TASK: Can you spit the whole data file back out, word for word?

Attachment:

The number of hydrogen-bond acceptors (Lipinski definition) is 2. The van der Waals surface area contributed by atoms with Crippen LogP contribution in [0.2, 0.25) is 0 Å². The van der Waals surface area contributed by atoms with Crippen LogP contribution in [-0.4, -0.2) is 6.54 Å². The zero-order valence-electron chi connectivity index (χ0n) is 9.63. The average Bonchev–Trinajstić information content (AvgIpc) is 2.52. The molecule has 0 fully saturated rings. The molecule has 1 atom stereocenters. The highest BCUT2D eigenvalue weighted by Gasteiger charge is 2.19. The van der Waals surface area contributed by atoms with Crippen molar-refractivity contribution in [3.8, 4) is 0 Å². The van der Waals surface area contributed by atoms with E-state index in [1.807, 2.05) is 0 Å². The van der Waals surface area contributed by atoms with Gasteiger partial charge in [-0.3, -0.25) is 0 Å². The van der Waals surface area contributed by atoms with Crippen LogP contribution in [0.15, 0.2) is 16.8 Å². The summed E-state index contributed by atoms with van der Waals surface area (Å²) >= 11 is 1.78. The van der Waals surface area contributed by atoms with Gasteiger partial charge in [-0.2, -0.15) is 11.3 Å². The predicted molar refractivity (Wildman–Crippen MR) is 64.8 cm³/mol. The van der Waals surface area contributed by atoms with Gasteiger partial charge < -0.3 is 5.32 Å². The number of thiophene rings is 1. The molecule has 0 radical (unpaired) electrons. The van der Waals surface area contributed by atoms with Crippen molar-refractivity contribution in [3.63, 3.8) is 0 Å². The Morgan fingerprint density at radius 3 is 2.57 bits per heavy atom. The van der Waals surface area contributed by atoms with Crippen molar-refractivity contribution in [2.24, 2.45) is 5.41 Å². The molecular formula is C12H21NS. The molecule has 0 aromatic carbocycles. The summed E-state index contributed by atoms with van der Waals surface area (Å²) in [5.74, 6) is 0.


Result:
The number of hydrogen-bond acceptors (Lipinski definition) is 2. The van der Waals surface area contributed by atoms with Crippen LogP contribution in [0.2, 0.25) is 0 Å². The van der Waals surface area contributed by atoms with Crippen LogP contribution in [-0.4, -0.2) is 6.54 Å². The zero-order valence-electron chi connectivity index (χ0n) is 9.63. The average Bonchev–Trinajstić information content (AvgIpc) is 2.52. The molecule has 0 fully saturated rings. The molecule has 1 atom stereocenters. The highest BCUT2D eigenvalue weighted by Gasteiger charge is 2.19. The van der Waals surface area contributed by atoms with Crippen molar-refractivity contribution in [3.8, 4) is 0 Å². The van der Waals surface area contributed by atoms with E-state index in [1.807, 2.05) is 0 Å². The van der Waals surface area contributed by atoms with Gasteiger partial charge in [-0.3, -0.25) is 0 Å². The van der Waals surface area contributed by atoms with Crippen LogP contribution in [0.15, 0.2) is 16.8 Å². The summed E-state index contributed by atoms with van der Waals surface area (Å²) >= 11 is 1.78. The van der Waals surface area contributed by atoms with Gasteiger partial charge in [-0.2, -0.15) is 11.3 Å². The predicted molar refractivity (Wildman–Crippen MR) is 64.8 cm³/mol. The van der Waals surface area contributed by atoms with Gasteiger partial charge < -0.3 is 5.32 Å². The number of thiophene rings is 1. The molecule has 0 radical (unpaired) electrons. The van der Waals surface area contributed by atoms with Crippen molar-refractivity contribution in [3.63, 3.8) is 0 Å². The Morgan fingerprint density at radius 3 is 2.57 bits per heavy atom. The van der Waals surface area contributed by atoms with Crippen molar-refractivity contribution in [2.24, 2.45) is 5.41 Å². The molecular formula is C12H21NS. The molecule has 0 aromatic carbocycles. The summed E-state index contributed by atoms with van der Waals surface area (Å²) in [5.74, 6) is 0.